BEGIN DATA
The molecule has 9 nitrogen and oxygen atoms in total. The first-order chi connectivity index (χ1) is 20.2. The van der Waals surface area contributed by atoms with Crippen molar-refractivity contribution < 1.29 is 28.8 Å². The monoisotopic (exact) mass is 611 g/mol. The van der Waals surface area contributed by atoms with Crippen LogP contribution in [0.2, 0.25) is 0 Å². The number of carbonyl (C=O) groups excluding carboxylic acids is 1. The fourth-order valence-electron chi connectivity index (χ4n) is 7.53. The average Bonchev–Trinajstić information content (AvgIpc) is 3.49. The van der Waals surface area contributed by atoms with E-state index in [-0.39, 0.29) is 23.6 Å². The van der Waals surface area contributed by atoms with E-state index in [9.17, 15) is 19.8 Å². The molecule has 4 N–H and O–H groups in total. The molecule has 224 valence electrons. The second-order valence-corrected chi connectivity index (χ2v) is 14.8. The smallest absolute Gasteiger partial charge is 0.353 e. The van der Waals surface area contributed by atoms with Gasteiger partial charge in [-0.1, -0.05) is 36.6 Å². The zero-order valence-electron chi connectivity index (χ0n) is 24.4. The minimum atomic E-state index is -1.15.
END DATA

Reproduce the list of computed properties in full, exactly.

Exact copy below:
The molecule has 9 nitrogen and oxygen atoms in total. The first-order chi connectivity index (χ1) is 20.2. The van der Waals surface area contributed by atoms with Crippen molar-refractivity contribution < 1.29 is 28.8 Å². The monoisotopic (exact) mass is 611 g/mol. The van der Waals surface area contributed by atoms with Crippen LogP contribution in [0.2, 0.25) is 0 Å². The number of carbonyl (C=O) groups excluding carboxylic acids is 1. The fourth-order valence-electron chi connectivity index (χ4n) is 7.53. The average Bonchev–Trinajstić information content (AvgIpc) is 3.49. The van der Waals surface area contributed by atoms with E-state index in [-0.39, 0.29) is 23.6 Å². The van der Waals surface area contributed by atoms with E-state index in [9.17, 15) is 19.8 Å². The molecule has 4 N–H and O–H groups in total. The molecule has 224 valence electrons. The second-order valence-corrected chi connectivity index (χ2v) is 14.8. The smallest absolute Gasteiger partial charge is 0.353 e. The van der Waals surface area contributed by atoms with Gasteiger partial charge in [-0.1, -0.05) is 36.6 Å². The zero-order valence-electron chi connectivity index (χ0n) is 24.4. The minimum atomic E-state index is -1.15.